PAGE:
Many might be surprised to know that the origins of the Pueblo County Fair actually began right outside of the Beulah Valley in the area 5 miles east of Beulah, in a place known as Goodpasture. From 1917- 1926 the Roper Ranch was the location for the yearly fair, where 206 classes in 14 different departments existed. According to the 1923 fair program the fair was widely supported by Beulah and Pueblo merchants.
In the ‘family article’, entitled “The Pueblo County Fair”, written in 2011 by Roy Roper, he describes the location of the fair’s exhibits. ‘Pantry and crops exhibits were displayed in the Roper Community Hall building across the road from Wilbur Roper’s General Merchandise store and next door to the Roper Brother’s Blacksmith and Ford Auto Repair Shop, and also at the Methodist Church building. Field events were held at the corrals and 1/2-mile race track a short distance east of the ranch buildings where open air bleachers seating had been erected to accommodate the crowds.’
In a recent interview, Mr. Roper who was also a soil conservationist, explains the enthusiasm that surrounded the first Pueblo County Fair, and the excitement that people had for the great potential found in dryland farming. “The land was new, it had just been plowed out, and the topsoil was still good.” In addition, Roper notes that they had several good years for moisture, even building silos for the expected bounty. “But they eventually figured it was too hard to make a living on only 160 acres”, motivating several community members to pool their resources, and pursue a seed factory, dairy farming and the cheese factory.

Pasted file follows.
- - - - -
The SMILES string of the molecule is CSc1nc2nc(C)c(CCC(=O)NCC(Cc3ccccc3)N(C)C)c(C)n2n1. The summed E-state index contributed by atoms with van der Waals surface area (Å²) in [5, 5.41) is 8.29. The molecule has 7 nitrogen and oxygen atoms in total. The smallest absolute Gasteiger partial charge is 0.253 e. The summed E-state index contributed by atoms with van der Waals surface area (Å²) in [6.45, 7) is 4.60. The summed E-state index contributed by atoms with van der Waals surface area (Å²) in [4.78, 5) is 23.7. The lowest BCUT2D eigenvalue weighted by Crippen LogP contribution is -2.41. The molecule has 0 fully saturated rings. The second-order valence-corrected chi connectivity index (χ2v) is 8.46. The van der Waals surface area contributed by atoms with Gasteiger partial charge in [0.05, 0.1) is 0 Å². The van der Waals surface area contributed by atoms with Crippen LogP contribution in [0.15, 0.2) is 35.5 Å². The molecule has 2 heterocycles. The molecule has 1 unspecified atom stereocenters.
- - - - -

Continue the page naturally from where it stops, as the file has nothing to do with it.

Roper references a detailed 1917 article written for the Western Farm Life magazine, where the author describes the wide diversity found in the Beulah/Goodpasture area, “Exhibits Grown at 6,000 - 9,00 feet Elevation - Goodpasture Fair Shows What Can be Done at High Altitudes.” In this gem of an article, the author ponders high altitude farming, “a study of climate and its influence on plant growth, namely, that as we gain altitude plants seem less susceptible to frost and cold, and make quicker growth during the hours of sunlight.” He determines that the impressive variety, size and form of vegetables found in Goodpasture are ‘proof of this dissertation’.
He divulges that “Mrs. O.S. Mackelfresh, who showed fifty-two kinds of jellies and preserves, being only five behind the famous fifty-seven varieties of our friend Pickle Heinz.” And marvels at the Murray Brothers exhibit, “Sudan grass, which is not recommended for altitudes above 5,000 feet, grew ten feet tall at 6,000 feet.”
Beulah resident and multi-family historian, Ilona Simonson Wahl recalled the story of Lee Roper planting 300 apple trees at the Goodpasture site, utilizing dynamite to bust the clay on each post hole! The article from 1917 specifically mentions the Roper orchards, “This orchard has never been irrigated and fruit from it was awarded first premium at the International Dry Farming Congress in 1911.”
It’s no wonder the Pueblo County Fair continues to be such a big draw year after year, the same pioneer spirit exists! Youth learn valuable and practical life skills through experiential learning, culminating in a grand gathering. “Everyone looked forward to the fair,” says Wahl, “because everyone got to be together.”